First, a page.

This pairing of mid-1970s CTI productions by Creed Taylor places the emphasis firmly on Brazilian jazz, with Moreira featured on both recordings and in his prime. In fact, by the early 1970s Airto Moreira had rapidly become one of the most in-demand session percussionists, participating on such memorable albums as Miles Davis’ ‘Bitches Brew’, the self-titled Weather Report debut, and not forgetting Chick Corea and Return to Forever, for whom both ‘La Fiesta’ and ‘Spain’ remain staples of the Latin-jazz songbook. The slightly earlier outing, ‘Fingers’ (1973), is the stronger and grittier of the two albums, with a stellar cast that included vocalist and life partner of Moreira, Flora Purim, Hugo Fattoruso on keyboards (with brother Jorge on drums and vocals) with David Amaro on guitar. Pride of place goes to the epic rendition of what would become a regular number on the Moreira live performances, ‘Tombo in 7/4’, which would later on a Warners album morph into ‘Celebration Suite’. Equally strong is the Latin jazz instrumental, ‘Romance of Death’, while the album as a whole comes across as a hybrid of the then in-vogue Santana Latin rock sound. Indeed, around the same time, both Purim and Moreira would record with Santana on the excellent ‘Borboletta’ (1974).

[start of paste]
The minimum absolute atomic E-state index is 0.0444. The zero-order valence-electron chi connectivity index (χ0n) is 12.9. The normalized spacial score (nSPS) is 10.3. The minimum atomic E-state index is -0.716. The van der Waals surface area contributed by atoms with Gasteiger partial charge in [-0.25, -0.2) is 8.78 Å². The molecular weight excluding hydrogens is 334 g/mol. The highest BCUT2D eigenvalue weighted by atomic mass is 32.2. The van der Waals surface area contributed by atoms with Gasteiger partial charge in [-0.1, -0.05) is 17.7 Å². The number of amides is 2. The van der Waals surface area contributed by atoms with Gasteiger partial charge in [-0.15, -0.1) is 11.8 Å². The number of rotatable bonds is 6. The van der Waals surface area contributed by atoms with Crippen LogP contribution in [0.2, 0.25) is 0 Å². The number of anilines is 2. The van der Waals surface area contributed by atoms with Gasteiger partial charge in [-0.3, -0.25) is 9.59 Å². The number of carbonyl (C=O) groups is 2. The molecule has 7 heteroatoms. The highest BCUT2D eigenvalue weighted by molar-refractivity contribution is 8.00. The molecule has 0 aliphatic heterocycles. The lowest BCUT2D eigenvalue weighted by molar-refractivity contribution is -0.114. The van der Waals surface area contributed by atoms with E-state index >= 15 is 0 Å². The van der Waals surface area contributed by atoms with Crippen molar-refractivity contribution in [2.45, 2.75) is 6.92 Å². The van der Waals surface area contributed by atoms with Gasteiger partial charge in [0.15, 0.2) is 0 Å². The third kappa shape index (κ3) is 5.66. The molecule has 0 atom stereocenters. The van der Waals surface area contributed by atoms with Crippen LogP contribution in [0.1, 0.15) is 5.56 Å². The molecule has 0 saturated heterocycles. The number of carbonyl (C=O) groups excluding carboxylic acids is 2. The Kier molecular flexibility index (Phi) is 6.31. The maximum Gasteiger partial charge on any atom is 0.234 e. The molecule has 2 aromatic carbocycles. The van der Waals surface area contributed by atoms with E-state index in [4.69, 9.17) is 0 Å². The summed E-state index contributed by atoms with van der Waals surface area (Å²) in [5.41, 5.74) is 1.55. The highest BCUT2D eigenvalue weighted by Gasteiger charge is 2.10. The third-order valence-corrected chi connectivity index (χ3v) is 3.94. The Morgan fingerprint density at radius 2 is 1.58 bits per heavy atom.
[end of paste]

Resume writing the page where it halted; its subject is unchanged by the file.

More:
While Airto was progressing rapidly as a leader, fellow Brazilian keyboardist and arranger Eumir Deodato had scored a major pop hit with the adaptation of a western classical piece by Richard Strauss, ‘Also Sprach Zorathustra’ (2001). The live concert from which this album is taken was recorded partly at the Felt Forum of the Madison Square Garden, New York, and edited from a wider live tour in 1973. It is a mixed affair with symphonic lushness sometimes overriding the acoustic Brazilian folk elements. Best of all is, ‘Paraná’, which features acoustic guitar and the voice of Airto. An unlisted wordless female vocalist (almost certainly Flora Purim again) adds some subtle layered texture to proceedings. Gentle keyboard musings by the leader are in the ascendant on ‘Spirit Of Summer’, even with orchestral strings while it is the sound of the Afro-Brazilian berimbau that takes centre stage on ‘O Galho da Roseira’ (The branches of the rose tree), with wordless vocals supplied this time by Airto himself. On the more commercial side, a cover of Steely Dan’s ‘Do It Again’, is accompanied by an impressive big band section that includes Garnett Brown on trombone and Scot Joe Temperley on baritone saxophone. The line up differs markedly from ‘Fingers’, with John Tropea adding more contemporary electric guitar, while Rubens Bassini accompanies Airto on percussion. Well worth investigating for ‘Fingers’ alone, even long-term fans cannot fail to be warmed by the super audio CD format that Vocalion prides itself on.